By H. E. Balch
The Mendip Caves examines the demographic gains of Wookey gap caves, and the Cheddar gorge and caves. This publication includes 8 chapters that debate the historical past of the areas and the caves.
The first chapters addresses a few very important exploration of the subterranean river, Cox’s cave, Gough’s cave, Swallet caves, Rock shelters, and the Badger gap. The succeeding chapters describe the good Cave of Wookey gap; features and personalities of the folks dwelling within the cave; description of the noises heard contained in the cave; the invention and old history of the cave; and unique description of Valley of Wookey gap and the Gorge of Ebbor. different chapters research the artefacts stumbled on within the cave, the traditions and day-by-day actions performed contained in the cave, and the antiquity of the caves of Mendip. The final chapters discover the caves and shelters of jap Mendip, in addition to the Levvy of Sandford Hill.
The e-book delivers valuable details to the archaeologists, explorers, scholars, and researchers.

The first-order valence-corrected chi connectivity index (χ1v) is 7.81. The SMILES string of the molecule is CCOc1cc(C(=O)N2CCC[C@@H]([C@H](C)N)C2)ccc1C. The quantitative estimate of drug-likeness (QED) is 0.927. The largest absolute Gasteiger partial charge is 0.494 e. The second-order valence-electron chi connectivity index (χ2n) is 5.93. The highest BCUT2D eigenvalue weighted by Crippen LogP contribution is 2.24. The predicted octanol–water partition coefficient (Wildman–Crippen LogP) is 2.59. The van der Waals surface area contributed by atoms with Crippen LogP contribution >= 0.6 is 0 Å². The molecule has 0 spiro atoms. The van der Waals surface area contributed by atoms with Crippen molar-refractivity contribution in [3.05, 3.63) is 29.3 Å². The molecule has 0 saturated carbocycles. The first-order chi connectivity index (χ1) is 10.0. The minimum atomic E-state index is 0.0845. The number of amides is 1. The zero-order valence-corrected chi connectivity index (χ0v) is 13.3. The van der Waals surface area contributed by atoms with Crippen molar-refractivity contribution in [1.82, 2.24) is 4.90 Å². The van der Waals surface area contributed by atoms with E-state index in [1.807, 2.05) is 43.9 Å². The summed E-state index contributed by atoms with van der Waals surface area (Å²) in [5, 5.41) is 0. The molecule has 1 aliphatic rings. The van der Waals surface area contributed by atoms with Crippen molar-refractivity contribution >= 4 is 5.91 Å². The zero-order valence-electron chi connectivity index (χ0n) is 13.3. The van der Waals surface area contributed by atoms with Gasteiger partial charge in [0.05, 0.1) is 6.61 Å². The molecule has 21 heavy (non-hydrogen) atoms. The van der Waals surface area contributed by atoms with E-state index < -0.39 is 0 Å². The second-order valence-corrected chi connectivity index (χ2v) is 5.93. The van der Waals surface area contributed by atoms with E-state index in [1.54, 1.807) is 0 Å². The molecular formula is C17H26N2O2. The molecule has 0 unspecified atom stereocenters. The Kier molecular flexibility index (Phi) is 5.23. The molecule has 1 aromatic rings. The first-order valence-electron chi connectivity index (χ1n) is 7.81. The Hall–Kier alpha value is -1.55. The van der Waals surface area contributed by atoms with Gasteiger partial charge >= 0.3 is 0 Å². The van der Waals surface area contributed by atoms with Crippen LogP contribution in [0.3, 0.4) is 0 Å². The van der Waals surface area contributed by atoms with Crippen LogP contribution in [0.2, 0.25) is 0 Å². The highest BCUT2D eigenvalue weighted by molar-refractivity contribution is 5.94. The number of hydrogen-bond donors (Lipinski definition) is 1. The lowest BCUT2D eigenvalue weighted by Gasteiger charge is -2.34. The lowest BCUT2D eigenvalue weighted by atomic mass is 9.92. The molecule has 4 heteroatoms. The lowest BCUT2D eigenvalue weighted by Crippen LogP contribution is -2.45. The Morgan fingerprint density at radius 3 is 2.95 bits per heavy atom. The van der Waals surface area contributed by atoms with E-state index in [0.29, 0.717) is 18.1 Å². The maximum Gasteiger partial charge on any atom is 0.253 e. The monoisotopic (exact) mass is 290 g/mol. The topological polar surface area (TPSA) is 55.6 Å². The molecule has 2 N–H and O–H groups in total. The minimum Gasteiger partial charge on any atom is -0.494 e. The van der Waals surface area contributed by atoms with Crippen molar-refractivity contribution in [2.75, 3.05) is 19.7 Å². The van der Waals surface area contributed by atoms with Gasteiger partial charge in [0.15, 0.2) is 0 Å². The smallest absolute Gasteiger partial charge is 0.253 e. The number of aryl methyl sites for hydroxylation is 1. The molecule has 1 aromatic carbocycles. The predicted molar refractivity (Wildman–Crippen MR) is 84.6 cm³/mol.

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Extra resources for The Mendip Caves
The wonders of the cave at Wookey Hole seem to have especially struck him, his account of it being as follows: "Below the parish of Wookey Hole, about half a mile from Wells, there is a certain narrow entrance (into the rock) where at the beginning is an image of a man who goes by the name of the porter, and it is the duty of the people who desire to enter the hall of Wookey to ask permission of the porter, and they carry in their hands torches, which are called in English 'shevys of reed sedge', for the purpose of lighting up the hall.
5—16, p. 48, are carved from solid bone and there is great variety in the form of the heads. There are many devices in bone and antler which are deserving of careful examination. They are illustrated on PL 11, the unique implement No. 17 being beautifully wrought, and unlike any thing of the present day, its purpose being almost inexplicable. It is highly polished, with its surface divided into triangles, each of which contains a group of incised circles and dots and these are grouped generally in sevens.
D. 658, when the ever-encroaching Saxon power under Cenwealh pushed them further still, and all lowland Somerset, to the Parrett, passed into their hands. Until that time we find the apparent anomaly, that Wells1 remained British, while the Cheddar Valley quite up to Wookey had become Saxon. Probably most of the British tribes had disappeared over the Severn into Wales, from which they looked back with longing on the Isle of Avalon over sea. Those who remained became serfs, whose lowly position is clearly shown in many a Saxon record, and who are discriminated against even in the laws of King Ina, where the punishment for the same offence is one penalty for the Saxon and a severer one for the Welshman.